• Location - As with most real estate, location is king when determining land values in Michigan. Parcels located near major cities and towns or sited on desirable natural features like lakes and rivers command premium prices compared to remote rural land. Proximity to transportation networks and infrastructure also positively impacts value.
  • Zoning and Land Use Regulations - The designated zoning and permitted uses for a parcel will affect its market value. Land zoned for residential, commercial, or industrial uses typically commands higher prices than those zoned for agricultural or recreational use. Parcels that allow for higher density development are more valuable.
  • Access and Utilities - Land with good road access, availability of public utilities like water and sewer, and access to power and internet will be worth more than land without these amenities. Installation costs for infrastructure can be high, so serviced lots command premiums.
  • Natural Features - Characteristics like lake frontage, river access, scenic views, stands of mature timber, and varied topography enhance a parcel's desirability and value. Even wetlands and floodplains can be viewed as amenities by conservation buyers.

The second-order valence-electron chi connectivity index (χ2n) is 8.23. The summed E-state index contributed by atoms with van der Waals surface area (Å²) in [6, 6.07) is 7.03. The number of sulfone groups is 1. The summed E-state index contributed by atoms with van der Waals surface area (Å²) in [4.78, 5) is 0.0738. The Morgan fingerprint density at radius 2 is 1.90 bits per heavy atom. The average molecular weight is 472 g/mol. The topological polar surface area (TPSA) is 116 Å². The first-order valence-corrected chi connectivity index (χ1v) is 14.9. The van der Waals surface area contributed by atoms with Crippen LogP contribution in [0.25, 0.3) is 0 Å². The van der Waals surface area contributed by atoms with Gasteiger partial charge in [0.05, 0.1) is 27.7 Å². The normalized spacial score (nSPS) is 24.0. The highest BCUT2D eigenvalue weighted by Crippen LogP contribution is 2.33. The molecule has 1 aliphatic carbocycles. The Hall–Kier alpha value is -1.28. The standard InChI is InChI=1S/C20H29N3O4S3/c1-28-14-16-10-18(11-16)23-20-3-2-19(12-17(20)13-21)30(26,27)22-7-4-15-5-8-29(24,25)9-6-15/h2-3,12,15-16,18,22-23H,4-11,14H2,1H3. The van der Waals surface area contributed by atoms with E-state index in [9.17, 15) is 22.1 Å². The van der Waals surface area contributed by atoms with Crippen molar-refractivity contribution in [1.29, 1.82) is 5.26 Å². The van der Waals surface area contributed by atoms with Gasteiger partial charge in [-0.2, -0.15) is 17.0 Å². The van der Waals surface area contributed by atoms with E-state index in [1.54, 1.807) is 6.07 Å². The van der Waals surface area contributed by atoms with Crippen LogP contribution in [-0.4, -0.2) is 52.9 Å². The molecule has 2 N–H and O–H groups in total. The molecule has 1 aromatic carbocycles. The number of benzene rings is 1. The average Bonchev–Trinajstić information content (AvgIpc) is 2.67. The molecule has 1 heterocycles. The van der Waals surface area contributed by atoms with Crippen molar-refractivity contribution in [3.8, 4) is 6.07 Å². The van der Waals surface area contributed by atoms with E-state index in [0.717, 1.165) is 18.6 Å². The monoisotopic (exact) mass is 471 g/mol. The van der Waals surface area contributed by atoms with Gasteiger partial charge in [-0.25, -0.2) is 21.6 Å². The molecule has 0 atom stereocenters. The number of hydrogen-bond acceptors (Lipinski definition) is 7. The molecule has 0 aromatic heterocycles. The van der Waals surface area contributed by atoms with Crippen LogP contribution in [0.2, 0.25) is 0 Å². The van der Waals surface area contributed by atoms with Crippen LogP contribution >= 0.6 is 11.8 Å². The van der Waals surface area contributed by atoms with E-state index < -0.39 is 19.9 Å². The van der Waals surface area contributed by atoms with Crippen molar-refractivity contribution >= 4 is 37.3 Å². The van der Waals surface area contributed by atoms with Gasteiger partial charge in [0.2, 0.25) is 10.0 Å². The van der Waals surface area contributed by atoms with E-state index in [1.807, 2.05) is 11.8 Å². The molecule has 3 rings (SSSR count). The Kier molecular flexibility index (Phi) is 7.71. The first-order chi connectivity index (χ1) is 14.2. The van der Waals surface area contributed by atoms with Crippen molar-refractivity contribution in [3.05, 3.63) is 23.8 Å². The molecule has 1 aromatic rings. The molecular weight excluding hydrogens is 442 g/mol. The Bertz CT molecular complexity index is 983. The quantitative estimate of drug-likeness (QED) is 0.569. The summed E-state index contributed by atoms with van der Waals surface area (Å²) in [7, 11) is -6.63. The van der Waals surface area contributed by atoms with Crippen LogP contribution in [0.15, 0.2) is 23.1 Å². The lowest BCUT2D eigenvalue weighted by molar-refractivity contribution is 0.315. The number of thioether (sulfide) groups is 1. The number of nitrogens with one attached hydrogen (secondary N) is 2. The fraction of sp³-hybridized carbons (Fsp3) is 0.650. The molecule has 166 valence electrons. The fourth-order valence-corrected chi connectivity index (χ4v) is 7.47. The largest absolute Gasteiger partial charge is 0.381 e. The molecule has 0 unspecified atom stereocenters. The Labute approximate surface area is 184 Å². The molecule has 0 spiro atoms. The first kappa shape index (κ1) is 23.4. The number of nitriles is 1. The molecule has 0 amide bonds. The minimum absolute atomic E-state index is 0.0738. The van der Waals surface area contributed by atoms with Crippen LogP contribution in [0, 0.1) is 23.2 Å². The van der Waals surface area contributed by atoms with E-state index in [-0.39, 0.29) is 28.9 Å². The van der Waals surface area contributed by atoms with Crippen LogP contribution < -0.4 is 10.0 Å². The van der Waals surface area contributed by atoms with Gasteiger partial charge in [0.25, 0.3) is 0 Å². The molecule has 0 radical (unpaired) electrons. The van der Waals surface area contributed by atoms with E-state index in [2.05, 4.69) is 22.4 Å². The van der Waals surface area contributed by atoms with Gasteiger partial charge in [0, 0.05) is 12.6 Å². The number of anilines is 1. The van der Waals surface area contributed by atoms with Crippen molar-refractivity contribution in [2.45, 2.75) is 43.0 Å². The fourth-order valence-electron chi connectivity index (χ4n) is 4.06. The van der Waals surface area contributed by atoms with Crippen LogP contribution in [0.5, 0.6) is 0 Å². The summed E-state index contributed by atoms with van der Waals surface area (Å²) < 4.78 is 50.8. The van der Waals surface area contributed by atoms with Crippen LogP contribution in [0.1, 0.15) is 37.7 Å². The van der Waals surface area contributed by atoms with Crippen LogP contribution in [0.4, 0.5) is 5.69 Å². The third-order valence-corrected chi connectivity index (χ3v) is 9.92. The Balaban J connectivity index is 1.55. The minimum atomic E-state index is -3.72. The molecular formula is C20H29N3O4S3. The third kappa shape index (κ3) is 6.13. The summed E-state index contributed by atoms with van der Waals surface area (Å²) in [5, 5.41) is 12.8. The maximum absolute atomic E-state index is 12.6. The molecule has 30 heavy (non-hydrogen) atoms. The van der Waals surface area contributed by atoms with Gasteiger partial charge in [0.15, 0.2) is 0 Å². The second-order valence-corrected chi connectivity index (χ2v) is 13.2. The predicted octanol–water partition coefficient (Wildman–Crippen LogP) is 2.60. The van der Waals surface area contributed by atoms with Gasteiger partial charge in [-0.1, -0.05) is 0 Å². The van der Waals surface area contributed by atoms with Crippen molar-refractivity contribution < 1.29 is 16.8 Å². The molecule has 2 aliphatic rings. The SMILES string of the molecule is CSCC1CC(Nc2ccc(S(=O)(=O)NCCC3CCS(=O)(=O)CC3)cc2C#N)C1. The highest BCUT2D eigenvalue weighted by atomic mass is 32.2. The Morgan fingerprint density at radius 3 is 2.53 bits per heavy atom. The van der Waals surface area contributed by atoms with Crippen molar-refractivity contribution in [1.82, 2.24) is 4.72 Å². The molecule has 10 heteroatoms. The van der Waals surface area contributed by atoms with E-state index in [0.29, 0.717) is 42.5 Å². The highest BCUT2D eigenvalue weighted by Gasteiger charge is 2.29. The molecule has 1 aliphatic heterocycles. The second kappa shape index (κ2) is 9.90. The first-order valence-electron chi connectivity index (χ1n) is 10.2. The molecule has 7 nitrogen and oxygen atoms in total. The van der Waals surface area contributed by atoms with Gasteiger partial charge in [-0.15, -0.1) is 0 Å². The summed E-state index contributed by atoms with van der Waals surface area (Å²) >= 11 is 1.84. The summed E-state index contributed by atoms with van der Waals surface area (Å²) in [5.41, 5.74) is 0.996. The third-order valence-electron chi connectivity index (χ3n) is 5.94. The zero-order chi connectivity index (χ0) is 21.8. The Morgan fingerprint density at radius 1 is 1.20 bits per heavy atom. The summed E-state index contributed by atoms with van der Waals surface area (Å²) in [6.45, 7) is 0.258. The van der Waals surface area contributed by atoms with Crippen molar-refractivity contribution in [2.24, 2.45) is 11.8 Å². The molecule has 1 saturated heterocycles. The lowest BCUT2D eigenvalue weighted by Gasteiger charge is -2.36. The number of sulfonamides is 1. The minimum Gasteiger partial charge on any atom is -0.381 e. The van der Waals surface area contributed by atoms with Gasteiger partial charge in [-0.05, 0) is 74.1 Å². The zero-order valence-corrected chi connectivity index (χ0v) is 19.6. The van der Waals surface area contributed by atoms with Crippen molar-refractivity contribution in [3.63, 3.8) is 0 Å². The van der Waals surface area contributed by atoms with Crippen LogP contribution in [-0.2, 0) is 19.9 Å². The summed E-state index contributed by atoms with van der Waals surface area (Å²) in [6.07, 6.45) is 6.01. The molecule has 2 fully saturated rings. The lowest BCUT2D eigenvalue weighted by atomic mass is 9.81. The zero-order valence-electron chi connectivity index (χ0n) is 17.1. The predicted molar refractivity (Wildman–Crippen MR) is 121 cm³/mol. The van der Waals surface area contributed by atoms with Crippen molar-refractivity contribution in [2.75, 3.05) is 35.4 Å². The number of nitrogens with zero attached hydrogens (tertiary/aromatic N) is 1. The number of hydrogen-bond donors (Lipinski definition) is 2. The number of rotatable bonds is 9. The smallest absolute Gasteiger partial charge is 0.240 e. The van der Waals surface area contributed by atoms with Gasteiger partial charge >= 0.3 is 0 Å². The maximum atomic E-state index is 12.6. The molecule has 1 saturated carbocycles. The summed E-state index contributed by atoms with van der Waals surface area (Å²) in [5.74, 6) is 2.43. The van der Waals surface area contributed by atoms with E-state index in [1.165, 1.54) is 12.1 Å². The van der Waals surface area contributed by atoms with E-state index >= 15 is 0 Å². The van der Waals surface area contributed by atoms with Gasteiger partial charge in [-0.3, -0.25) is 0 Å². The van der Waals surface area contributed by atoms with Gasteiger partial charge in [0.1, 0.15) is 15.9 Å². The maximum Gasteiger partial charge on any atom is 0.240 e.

• Improvements - Any improvements made to the land, like well installation, driveway construction, fencing, or outbuildings will add value over raw vacant land. Even partial clearing may enhance value for some buyers.
  • Development Potential - Land suitable for subdivision into multiple lots, residential housing, commercial buildings, or industry will be more valuable than rural land with little development potential. Speculators may pay premiums if a property holds future development promise.

Regional Differences in Michigan Land Prices

Land values can vary significantly between regions within Michigan based on economic conditions, demand drivers, and land use patterns: